• Tachycardia

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– Urogenital atrophy.
• Prolape genital tract
• Stress incontinence of urine & feces
• Ano-colonic cancer

– Cognitive decline and Alzheimer's disease.

– Cataract, glaucoma, macular degeneration

– Skin changes and Tooth decay

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Long Term Effects
• Cardiovascular
• Bone
• Cancers
• Cerebrovascular
• An incipient slowly progressing skeletal disorder:
microarchitectural detirioration of bone mass resulting in
increased fragility and predilection to frature in the absence of
sig. trauma
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Definition by WHO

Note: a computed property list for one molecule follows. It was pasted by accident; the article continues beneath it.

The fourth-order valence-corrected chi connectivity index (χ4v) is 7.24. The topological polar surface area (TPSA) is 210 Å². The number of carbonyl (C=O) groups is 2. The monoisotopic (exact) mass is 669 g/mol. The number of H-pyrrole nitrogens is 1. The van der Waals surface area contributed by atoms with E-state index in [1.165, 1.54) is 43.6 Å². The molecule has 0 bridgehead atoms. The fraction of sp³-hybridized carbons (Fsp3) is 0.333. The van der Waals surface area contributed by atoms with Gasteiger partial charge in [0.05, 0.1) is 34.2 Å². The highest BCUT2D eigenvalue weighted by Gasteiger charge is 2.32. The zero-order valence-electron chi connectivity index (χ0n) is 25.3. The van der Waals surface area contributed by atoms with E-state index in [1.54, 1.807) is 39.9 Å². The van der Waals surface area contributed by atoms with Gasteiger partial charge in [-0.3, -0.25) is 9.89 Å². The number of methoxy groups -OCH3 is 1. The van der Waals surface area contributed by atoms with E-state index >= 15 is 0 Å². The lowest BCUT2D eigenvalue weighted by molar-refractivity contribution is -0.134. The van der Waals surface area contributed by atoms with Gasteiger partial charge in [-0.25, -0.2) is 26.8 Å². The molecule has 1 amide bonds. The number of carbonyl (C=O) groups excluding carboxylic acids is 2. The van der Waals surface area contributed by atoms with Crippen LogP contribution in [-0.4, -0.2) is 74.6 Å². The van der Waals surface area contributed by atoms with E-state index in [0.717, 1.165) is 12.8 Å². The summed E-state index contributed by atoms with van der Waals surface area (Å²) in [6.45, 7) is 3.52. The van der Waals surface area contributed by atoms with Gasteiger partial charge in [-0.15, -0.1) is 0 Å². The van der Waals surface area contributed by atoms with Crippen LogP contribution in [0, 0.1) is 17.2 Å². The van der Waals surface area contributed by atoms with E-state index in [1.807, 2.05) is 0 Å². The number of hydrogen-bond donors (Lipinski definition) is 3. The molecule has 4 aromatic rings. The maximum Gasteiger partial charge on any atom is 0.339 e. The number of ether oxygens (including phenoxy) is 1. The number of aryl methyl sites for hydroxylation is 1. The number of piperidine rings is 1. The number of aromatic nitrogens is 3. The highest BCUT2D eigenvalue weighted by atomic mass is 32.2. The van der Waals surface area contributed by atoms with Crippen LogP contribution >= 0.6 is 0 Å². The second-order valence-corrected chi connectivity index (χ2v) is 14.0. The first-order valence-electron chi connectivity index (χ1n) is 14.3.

OSTEOPENIA:
• As a BMD b/w 1 and 2.5 SD below the young adult mean
peak

OSTEOPOROSIS:
• As BMD which is 2.5 or more below the SD of mean young
adult values

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Pathophysiology
• Bone remodeling : at cellular level
osteoclastic and osteoblastic activity
• Metabolic : osteocytes and lining
cells
• Peak bone mass : by 35-40yrs
• Then after slow subsequent age
related loss of bone mass: 0.4%
annually for everyone
• Accelelarated rate in women: 2%
cortical bone and 5% trabecular
bone; estrogen def, Ca def, VitD def

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• Bone Ca amts at 40 yo : 1200g; when drops to 750g:
frature is liabile
• In elderly women : vertebral fraturegibbus formation,
bent spine and shortening of height
• : hip frature

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Family history of osteoporosis
Low Ca intake in diet
Smoking and excess of caffeine and alcohol intake
Early menopause